Food insecurity and the related issues facing our community were all around us this week and stories about hunger-both the battle to make sure local residents have enough to eat and what kind of initiatives and programming can be developed to stem a troubling trend are detailed in this week’s edition of the Picton Gazette.
But it isn’t just locally we are finding out how tough it’s getting to make ends meet and put food on the table. Feed Ontario is the organization that oversees foodbanks in the province and the group reported this week the number of food bank users with employment-be it full or part time or seasonal, has increased 27 per cent over the past three years.
In total, 510,000 Ontarians needed the services of a local food bank between April 2018 and March 2019. The Feed Ontario report indicates the need for this higher-than-average usage was precarious employment situations (Contract and casual work) as well as lower wages.
Half of the users of the food banks in Ontario are over the age of 25 but are earning minimum wage and a third of those have a post-secondary degree.These statistics on a provincial scale are frightening as trends indicate the middle class is in danger of being systemically eliminated.
Locally, the food insecurity picture is much worse. According to the 2018 Vital Signs report, the number of county residents that are food insecure is 10 per cent and, according the Hastings Prince Edward Public Health, the Quinte region overall has second highest percentage of food insecure citizens per capita in Ontario.
The reasons for this locally are obvious to anyone even remotely in tune with the issues facing families in Prince Edward County- lack of attainable and affordable housing and limited and seasonal employment options being among the chief reasons more and more people are getting pushed into the margins at a faster rate here than virtually anywhere else in Ontario.
I know somewhat of the food insecurity struggles facing Prince Edward County residents because I was a user of the Picton United Church Foodbank around the turn of the decade. I don’t share this information as some way to invoke pity or as some inspirational aside but to illustrate how fine the line is on this island between having enough and going hungry.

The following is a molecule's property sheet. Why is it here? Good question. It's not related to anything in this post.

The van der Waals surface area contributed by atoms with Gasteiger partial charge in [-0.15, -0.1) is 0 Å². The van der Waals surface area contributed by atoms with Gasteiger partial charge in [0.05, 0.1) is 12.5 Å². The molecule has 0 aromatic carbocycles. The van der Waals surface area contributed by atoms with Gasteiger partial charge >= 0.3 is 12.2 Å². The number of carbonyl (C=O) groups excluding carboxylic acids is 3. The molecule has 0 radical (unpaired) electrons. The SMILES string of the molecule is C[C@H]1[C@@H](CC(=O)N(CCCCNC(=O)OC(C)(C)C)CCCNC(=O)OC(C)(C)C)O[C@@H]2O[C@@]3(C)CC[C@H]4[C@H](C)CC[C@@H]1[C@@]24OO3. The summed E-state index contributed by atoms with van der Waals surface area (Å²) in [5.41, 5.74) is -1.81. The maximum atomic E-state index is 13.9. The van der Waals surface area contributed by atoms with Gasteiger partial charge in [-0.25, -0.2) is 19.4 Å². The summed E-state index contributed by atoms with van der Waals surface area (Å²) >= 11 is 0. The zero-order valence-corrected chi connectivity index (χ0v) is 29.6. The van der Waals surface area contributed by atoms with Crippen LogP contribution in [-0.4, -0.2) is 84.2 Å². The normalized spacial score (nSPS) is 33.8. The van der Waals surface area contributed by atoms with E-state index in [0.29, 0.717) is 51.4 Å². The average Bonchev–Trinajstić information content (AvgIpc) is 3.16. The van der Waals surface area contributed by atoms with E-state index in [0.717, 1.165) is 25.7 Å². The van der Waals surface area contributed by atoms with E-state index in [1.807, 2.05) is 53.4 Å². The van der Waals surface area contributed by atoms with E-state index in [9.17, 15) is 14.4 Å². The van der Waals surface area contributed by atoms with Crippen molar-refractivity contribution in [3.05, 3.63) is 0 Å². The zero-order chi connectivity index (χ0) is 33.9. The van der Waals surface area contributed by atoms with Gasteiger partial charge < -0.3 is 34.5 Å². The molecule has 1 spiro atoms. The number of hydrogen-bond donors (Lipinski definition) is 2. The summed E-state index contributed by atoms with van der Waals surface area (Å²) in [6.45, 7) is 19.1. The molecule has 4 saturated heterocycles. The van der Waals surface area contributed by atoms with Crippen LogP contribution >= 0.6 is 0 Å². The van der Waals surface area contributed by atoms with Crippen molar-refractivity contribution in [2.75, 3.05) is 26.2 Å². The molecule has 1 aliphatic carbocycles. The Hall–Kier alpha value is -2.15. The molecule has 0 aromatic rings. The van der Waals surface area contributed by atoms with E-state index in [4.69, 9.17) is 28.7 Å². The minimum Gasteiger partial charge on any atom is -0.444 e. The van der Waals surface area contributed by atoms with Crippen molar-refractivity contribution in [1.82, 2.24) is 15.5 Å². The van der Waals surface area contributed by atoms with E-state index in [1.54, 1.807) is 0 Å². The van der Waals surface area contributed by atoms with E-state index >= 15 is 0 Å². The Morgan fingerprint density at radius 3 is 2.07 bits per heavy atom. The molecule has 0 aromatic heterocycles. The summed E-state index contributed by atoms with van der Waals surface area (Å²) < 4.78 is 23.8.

It started with my wife’s prolonged recovery from a repetitive movement injury that was likely a result of her employment but wasn’t approved as a WSIB case.
As her recovery took its due course, her short term benefits ran out and, what was a two income household quickly turned into one.
Lest you, dear reader, are still under the impression community journalism is a lucrative profession, I’m devastated to inform you otherwise.
Thanks to some connections, my byline appeared in other periodical publications and, if there was a part time gig that needed a warm body anywhere in Prince Edward County, I was highly interested and readily motivated.
Eventually, after a few months, the bills overtook us and panic started to set in. Serendipity would play a part as an assignment took me to the United Church. Afterwards, I pulled my friend, former Food Bank organizer Pat Romkey aside and with a few broken words, I explained everything that happened to my family over the last six months and how dire our situations had become.
My wife recovered and our time utilizing the Food Bank lasted less than a handful of occasions but I was so grateful that this safety net existed and I shudder to think what might have happened had I not said something to Pat that day.
The line is extremely thin in this community and thank goodness people like Linda Downey, Seona Halsey, the good folks at the Picton Salvation Army, Food-to-Share and many others are there to keep families from being tripped up by it.
Good on Prince Edward County council for recognizing this and supporting Food-to-Share and good on Prince Edward Learning Centre for trying to start a food strategy that could help people in our community.